MIT’s Fluid Interfaces group debuted a prototype device at TED a few weeks ago, dubbed the “Sixth Sense” device. And what is that sixth sense? Divination? Telekenesis? Spidey?!
No! It’s the internet! That’s awes…wait, what? The internet is a sense now? I was barely beginning to accept it as a sort of encyclopedia of depravity, and now it’s evolved into a sense? Well, apparently so. Previously, you could ‘hear’ a tree falling in the woods, ‘smell’ a rose, and ‘see’ a sunset, but now you can ‘internet’ something – which I assume means you can either spontaneously generate fan-art porn about it, render misspelled captions beneath it, or maybe just crudely Photoshop it into 9/11.
But enough mockery, let’s hear some facts before passing judgment on a potentially awesome gadget: The device in question hangs on a lanyard around the user’s neck, and is basically just an internet-enabled mini-PC equipped with motion recognition software and a webcam. The “sense” the device imbues refers to the ability to search and aggregate information in response to real world surroundings. For example, say you’re in an electronics store looking at televisions: The device would recognize either the RFID or barcode in the item and search the internet for comparative prices, reviews, or any other relevant information. Or say you’re meeting somebody for the first time: The device could pull up their contact information, professional data, or even their website address. It’s operated by hand gestures read through the webcam – make a ‘frame’ gesture to take a picture, draw a circle in the air to highlight something -and the device then projects the information onto the object or person in question as you interact.
So…that’s fucking rad at first glance. It’s like a video game HUD for real life…except instead of displaying health and ammo, it displays stuff like the price of gas nearest you, or upcoming appointments, or newly announced sales in the area, or well, still ammo stores, I guess, depending on how much you hate the government and whether or not you live in Idaho.
But there’s a catch, and it’s all in the AI: What, exactly, counts as “relevant data to be displayed?”
You’re looking at a book and, logically, the device brings up some reviews which – thanks to the failing American education system and the general emerging global pandemic of dickheads who vomit up their ill-informed beliefs like they’ve just discovered what an opinion is – are likely to be filled with unprovoked vitriol, off-topic rants by crazy shut-ins, and other such staples of internet discourse. And if it references any consumer review sites, well then literally every object you see will have the word “first!!1!” displayed on it, probably followed by one of those seven-hundred word diatribes about the “conspiracy of faggots,” left by homophobic holocaust deniers on everything from World War II history sites to the Amazon reviews of Marley and Me. But even assuming it is bringing up relevant information, how much of what you do on the internet would you want displayed on your shirt while people converse with you?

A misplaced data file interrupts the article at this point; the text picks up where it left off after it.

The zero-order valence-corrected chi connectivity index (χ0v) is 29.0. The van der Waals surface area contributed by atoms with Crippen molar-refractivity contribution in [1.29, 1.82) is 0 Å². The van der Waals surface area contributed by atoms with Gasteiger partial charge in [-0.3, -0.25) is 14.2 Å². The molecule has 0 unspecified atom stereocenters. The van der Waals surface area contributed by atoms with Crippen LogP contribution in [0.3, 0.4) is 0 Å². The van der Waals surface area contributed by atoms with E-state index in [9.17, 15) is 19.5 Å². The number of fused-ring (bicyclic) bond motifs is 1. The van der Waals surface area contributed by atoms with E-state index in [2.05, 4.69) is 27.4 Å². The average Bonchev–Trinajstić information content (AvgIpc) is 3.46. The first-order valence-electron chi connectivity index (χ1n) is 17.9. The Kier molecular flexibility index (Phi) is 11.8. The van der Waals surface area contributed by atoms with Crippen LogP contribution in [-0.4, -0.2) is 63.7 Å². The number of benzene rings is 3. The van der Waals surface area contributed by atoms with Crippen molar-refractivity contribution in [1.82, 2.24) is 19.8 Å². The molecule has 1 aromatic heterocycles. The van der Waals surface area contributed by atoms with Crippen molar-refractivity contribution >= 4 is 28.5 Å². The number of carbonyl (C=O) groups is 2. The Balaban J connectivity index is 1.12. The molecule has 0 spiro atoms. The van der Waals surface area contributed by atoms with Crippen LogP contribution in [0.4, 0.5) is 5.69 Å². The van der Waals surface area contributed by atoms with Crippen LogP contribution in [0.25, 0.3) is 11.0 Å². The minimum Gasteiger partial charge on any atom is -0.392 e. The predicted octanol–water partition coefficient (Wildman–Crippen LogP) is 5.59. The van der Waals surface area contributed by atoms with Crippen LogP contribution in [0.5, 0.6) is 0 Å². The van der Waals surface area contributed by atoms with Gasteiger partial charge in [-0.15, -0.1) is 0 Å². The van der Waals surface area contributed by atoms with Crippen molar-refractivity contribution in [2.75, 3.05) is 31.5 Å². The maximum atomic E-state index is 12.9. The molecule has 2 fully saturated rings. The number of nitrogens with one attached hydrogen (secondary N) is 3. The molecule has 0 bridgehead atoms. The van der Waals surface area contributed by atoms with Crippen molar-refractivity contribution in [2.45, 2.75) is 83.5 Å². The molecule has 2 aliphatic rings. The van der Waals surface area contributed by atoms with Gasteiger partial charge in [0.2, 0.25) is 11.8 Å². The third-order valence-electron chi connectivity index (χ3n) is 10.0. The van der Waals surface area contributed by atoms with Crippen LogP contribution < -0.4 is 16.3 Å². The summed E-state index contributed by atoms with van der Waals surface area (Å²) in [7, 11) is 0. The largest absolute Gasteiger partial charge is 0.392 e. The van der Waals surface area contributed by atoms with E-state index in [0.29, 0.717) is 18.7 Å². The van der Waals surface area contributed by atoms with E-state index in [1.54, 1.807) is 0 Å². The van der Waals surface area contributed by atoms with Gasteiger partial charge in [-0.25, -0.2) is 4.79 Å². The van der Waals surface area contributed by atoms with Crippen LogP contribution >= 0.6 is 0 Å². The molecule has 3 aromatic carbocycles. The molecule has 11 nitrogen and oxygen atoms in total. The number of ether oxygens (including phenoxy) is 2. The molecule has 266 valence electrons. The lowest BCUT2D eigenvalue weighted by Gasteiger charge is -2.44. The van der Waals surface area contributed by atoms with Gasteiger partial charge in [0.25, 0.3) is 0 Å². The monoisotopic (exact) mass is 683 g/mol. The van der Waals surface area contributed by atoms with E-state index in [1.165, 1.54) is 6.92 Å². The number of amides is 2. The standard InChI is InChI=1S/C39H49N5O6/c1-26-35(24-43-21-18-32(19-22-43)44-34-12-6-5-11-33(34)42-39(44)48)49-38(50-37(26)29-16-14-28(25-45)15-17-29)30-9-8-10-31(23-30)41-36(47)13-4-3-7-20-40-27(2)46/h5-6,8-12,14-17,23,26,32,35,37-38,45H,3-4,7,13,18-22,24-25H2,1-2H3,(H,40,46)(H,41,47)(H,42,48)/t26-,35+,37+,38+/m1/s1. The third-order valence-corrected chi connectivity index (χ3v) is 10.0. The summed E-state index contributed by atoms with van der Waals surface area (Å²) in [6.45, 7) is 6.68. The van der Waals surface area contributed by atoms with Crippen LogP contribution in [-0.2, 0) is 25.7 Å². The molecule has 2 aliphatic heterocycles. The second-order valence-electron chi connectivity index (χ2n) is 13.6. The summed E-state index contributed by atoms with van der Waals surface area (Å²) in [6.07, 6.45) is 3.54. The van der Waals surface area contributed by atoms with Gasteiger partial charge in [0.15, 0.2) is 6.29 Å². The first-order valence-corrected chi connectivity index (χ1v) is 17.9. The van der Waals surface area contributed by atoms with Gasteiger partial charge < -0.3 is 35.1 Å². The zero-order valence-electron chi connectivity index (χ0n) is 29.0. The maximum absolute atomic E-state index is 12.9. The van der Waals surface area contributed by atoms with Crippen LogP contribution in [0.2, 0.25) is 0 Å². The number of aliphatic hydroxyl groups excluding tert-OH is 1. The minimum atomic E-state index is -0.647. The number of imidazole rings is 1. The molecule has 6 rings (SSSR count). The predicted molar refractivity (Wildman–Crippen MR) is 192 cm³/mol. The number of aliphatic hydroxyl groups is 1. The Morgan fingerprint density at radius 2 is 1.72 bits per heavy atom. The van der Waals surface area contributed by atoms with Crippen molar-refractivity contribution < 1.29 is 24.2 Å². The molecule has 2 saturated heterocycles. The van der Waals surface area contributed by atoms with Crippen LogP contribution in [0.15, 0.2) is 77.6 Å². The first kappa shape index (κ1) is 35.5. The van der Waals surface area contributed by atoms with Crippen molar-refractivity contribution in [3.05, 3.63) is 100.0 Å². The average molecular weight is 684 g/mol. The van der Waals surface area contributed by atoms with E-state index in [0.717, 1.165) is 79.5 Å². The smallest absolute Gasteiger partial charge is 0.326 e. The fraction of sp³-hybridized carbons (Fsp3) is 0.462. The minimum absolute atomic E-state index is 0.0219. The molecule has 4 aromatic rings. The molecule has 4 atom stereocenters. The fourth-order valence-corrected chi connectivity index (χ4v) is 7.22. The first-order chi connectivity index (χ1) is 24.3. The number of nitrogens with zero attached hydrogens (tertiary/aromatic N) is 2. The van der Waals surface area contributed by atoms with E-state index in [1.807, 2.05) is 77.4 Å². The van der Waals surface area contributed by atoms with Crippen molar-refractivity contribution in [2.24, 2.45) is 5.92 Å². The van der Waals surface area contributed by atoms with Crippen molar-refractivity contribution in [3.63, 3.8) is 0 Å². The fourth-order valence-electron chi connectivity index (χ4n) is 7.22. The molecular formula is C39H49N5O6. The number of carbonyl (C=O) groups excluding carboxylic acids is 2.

I just googled my own name, and here are a few examples of what would be projected on my chest if I was talking to somebody wearing said device:
“Right wing fears about Obama. Scientific discoveries threatening your penis. GTA IV: 5 reasons Robert Brockway is a piece of shit. Robert Brockway, genius political satirst? More like typical asshole libtard.”
And so forth. So, is this information relevant? Of course it is; it’s largely in response to things I’ve written, excerpts from my articles, or regarding people with the same name as me. However, unless it’s pulling up the entire article and the context it appeared in along with those responses and comments, you’re only going to see random sentences containing my name, most of which are implying that I am some sort of mentally deficient, communist transvestite who sexually services the liberal elite in order to advance my anti-video game agenda.
Which isn’t exactly the sort of thing I’d wear on a T-shirt, much less stuff I’d want projected in bold, glowing text on the walls of every establishment I enter. The internet has a few things to say about how great and impressive things are, and a whole fuck-ton to say about how things are fucktards and shitwhores. It’s just a fact: Assholes are a whole lot louder than polite, well-adjusted folk. The kingdom of the Internet is ruled by the iron fist of dickish illiteracy. A device harnessing and aggregating all of that information is going to help you 10% of the time, provide off-topic, keyword-manipulating pornography 30% of the time, and inform you in disparaging terms about the fail to win ratio of every single object within your sightline the other 60%.
I’ll totally still buy one of these things if they came out – because I want to live in Blade Runner so bad I can taste it – I’m just not necessarily looking forward to finding out that my ’05 Kia Optima is the flagship car for “chinkfags,” my girlfriend is “not pleaced wit yr sexrocket bedtime v1agra,” and my adorable six-year old niece is, in fact, just “anoter newb tard uggo in training.”